We recently added improved support for assert information in the client and wanted to take this opportunity to describe some of the features in the console tab of the client that are useful for debugging and profiling.
The console tab in the python client is where you can get real time logs from the Crazyflie when connected. Any DEBUG_PRINT() statements in the Crazyflie firmware will popup here and is obviously a simple way of adding debug information to your firmware. The console logs are buffered in the Crazyflie and dumped to the client when you connect, this is why you will see the start up information when connecting to a Crazyflie. If too much information is logged and the buffer is full, you will unfortunately loose some of it but you will be notified by a “<F>” marker in the console window.
On the right side of the console tab window you will find some useful buttons, the first being the “Clear” button that simply clears the console window.
The “Task dump” button will print a list with information about the FreeRTOS tasks running in the system, for instance something like this.
SYSLOAD: Task dump SYSLOAD: Load Stack left Name SYSLOAD: 0.19 205 Tmr Svc SYSLOAD: 83.70 127 IDLE SYSLOAD: 0.01 213 CRTP-RX SYSLOAD: 0.0 54 PWRMGNT SYSLOAD: 0.70 131 LH SYSLOAD: 0.0 117 CRTP-SRV ...
The “load” column contains how much of the total time that was spent in each task, since the previous measurement (or boot). To get useful values when performing some task, you probably want to make a dump at the start of your measurement and a second one at the end to get the average during this specific time.
The “Stack left” shows how many bytes of stack that is left for each task, this is the worst recorded number in the period. Stack size is recorded at task switch time which means it is possible that more stack actually was used at some point, but it should give a good indication if a task is running out of stack.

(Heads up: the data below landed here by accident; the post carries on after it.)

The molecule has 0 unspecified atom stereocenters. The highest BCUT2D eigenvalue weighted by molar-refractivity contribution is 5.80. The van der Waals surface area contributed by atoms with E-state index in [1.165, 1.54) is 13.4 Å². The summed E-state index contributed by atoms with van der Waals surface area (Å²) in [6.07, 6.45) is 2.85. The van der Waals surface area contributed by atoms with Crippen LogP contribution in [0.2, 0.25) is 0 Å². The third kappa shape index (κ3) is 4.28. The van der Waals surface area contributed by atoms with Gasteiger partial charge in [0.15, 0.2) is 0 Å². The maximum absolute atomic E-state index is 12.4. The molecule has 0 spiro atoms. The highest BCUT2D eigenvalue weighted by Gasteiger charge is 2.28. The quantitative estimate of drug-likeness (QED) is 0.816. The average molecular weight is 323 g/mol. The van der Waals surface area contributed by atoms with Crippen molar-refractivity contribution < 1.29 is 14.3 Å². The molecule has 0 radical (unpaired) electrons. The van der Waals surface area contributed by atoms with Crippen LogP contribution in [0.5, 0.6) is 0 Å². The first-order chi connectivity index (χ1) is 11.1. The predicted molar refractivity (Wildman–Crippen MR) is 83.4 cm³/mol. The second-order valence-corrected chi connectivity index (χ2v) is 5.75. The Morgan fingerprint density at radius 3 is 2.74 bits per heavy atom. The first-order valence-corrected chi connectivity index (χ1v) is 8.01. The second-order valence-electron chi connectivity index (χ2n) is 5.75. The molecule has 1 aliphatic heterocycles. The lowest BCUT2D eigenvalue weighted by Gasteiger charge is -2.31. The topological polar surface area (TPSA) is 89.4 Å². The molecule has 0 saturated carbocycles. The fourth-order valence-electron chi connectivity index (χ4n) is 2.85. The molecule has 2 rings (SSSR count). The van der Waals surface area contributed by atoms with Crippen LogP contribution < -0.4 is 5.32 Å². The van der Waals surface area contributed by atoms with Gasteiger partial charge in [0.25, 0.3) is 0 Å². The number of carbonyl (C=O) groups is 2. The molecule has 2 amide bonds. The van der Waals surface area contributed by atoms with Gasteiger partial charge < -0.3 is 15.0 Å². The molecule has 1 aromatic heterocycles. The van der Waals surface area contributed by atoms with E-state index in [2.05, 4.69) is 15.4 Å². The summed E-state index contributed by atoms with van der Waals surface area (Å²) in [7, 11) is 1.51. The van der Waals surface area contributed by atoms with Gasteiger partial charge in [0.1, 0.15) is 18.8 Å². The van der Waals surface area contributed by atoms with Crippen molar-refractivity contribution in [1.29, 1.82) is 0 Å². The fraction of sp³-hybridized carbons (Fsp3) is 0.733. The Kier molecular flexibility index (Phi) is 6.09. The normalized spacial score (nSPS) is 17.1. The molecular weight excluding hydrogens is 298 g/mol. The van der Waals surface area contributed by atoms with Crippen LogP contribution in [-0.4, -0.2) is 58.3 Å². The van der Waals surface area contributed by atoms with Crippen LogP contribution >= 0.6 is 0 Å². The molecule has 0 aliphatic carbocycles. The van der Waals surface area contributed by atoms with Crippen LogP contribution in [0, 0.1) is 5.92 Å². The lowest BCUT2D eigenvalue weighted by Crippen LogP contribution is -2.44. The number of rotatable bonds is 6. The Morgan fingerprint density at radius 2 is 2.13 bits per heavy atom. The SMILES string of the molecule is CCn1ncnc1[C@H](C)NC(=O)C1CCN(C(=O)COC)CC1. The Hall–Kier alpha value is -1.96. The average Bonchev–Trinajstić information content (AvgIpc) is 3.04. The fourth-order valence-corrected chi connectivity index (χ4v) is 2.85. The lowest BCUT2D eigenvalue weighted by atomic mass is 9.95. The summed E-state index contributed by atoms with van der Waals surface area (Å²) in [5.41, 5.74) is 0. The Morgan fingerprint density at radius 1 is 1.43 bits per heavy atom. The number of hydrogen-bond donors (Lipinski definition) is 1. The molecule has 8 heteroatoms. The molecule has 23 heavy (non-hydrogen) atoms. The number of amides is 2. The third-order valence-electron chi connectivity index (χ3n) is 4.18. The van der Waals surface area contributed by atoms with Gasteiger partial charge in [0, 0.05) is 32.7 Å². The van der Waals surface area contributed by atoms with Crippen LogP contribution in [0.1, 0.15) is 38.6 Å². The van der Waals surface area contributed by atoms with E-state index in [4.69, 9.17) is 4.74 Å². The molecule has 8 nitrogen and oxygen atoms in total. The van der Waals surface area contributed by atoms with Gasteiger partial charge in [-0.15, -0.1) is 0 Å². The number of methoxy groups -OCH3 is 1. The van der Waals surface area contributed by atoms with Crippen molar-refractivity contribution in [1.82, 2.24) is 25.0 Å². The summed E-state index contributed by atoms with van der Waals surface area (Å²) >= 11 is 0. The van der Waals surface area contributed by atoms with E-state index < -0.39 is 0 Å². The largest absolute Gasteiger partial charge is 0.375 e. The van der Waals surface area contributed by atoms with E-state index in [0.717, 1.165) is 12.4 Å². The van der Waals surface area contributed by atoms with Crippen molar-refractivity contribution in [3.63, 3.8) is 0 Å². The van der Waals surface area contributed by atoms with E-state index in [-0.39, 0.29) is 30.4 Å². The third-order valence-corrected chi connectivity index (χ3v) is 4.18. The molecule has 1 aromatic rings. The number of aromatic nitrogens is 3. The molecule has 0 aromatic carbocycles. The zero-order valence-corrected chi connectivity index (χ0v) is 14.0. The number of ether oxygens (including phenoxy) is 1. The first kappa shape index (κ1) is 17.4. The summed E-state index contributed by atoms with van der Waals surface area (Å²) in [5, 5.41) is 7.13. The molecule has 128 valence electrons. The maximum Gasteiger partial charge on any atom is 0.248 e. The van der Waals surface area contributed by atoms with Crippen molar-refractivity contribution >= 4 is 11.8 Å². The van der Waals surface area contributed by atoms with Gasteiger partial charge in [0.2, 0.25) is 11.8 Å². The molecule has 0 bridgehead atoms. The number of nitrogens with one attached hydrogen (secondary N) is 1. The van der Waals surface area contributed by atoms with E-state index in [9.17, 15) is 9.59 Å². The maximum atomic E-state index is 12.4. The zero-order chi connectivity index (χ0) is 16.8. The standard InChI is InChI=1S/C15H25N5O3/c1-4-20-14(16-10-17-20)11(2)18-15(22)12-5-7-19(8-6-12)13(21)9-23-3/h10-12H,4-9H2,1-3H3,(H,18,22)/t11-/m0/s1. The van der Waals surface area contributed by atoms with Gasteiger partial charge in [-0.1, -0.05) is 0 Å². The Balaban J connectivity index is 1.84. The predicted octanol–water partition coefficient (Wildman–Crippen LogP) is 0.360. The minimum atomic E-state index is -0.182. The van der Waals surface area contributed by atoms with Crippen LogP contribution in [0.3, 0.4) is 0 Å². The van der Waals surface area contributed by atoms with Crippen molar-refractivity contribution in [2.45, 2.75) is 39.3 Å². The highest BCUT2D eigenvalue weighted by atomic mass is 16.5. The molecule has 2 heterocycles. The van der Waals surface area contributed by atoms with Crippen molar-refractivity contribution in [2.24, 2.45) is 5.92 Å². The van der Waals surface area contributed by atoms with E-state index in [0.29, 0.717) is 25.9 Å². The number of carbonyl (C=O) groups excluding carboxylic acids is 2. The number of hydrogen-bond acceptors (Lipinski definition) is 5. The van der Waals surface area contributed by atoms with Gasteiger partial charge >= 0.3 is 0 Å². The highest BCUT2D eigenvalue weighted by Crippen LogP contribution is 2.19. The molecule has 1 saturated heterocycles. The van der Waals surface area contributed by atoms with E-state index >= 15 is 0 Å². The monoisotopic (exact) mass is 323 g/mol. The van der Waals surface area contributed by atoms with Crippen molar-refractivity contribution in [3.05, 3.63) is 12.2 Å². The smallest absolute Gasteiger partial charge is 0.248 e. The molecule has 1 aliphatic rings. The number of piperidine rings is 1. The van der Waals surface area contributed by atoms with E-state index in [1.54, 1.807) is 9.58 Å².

Next up is the new “Assert info” button, it will dump assert or crash info to the console. When the STM CPU encounters a hard fault or some other condition that resets the CPU, it will record some basic crash information in a specific part of the RAM. This special RAM is not reset when the STM re-boots and it will automatically be dumped to the console log for investigation during the start up sequence. The “Assert info” button simply dumps the same information again, which may not sound very useful. But in some cases a client may auto-reconnect to a crashed Crazyflie, consume the console log and dispose of it before a human had the opportunity to look at it. In this case you can simply connect the client to the Crazyflie and click the “Assert info” button to get the information again.
The “Propeller test” button runs a automated test of the propellers and measures vibrations in the platform to determine if they are well balanced or not. The result is printed in the console window, like this: (looks like it is time to change one of my propellers!)
HEALTH: Acc noise floor variance X+Y:0.004469, (Z:0.002136) HEALTH: Motor M1 variance X+Y: 4.17 (Z:0.55), voltage sag:0.35 HEALTH: Motor M2 variance X+Y: 0.22 (Z:0.42), voltage sag:0.37 HEALTH: Motor M3 variance X+Y: 1.23 (Z:0.21), voltage sag:0.35 HEALTH: Motor M4 variance X+Y: 1.09 (Z:0.17), voltage sag:0.31 HEALTH: Propeller test on M1 [FAIL]. low: 0.0, high: 2.50, measured: 4.17 ESTKALMAN: WARNING: Kalman prediction rate low (82)
The final button is the “Battery test”. It tests if the battery is worn out by spinning the motors and measuring the drop in voltage. A drop in the voltage indicates that the battery probably is bad, but it can also be caused by other sources of extra resistance in the power path, for instance oxide on the battery connector. Use it as an indication only!
Note: Only use this test for the Crazyflie 2.x, not the Bolt or BigQuad.
The result of this test is printed in the console log:
HEALTH: Idle:4.15V sag: 0.67V (< 0.95V) [OK]
The console side-by-side other tabs
It is possible to add the console log as a tool box at the bottom or one of the sides of the client. In the “View” menu, choose “toolboxes” and click “Console”. A toolbox window with the console log will appear at the bottom of the screen which can be handy as it will be visible even if you switch to another tab.
Other debug tools
This post has been focused on the console tab, but there are of course other functionality that is useful when debugging your system. We will end by quickly mention some of them: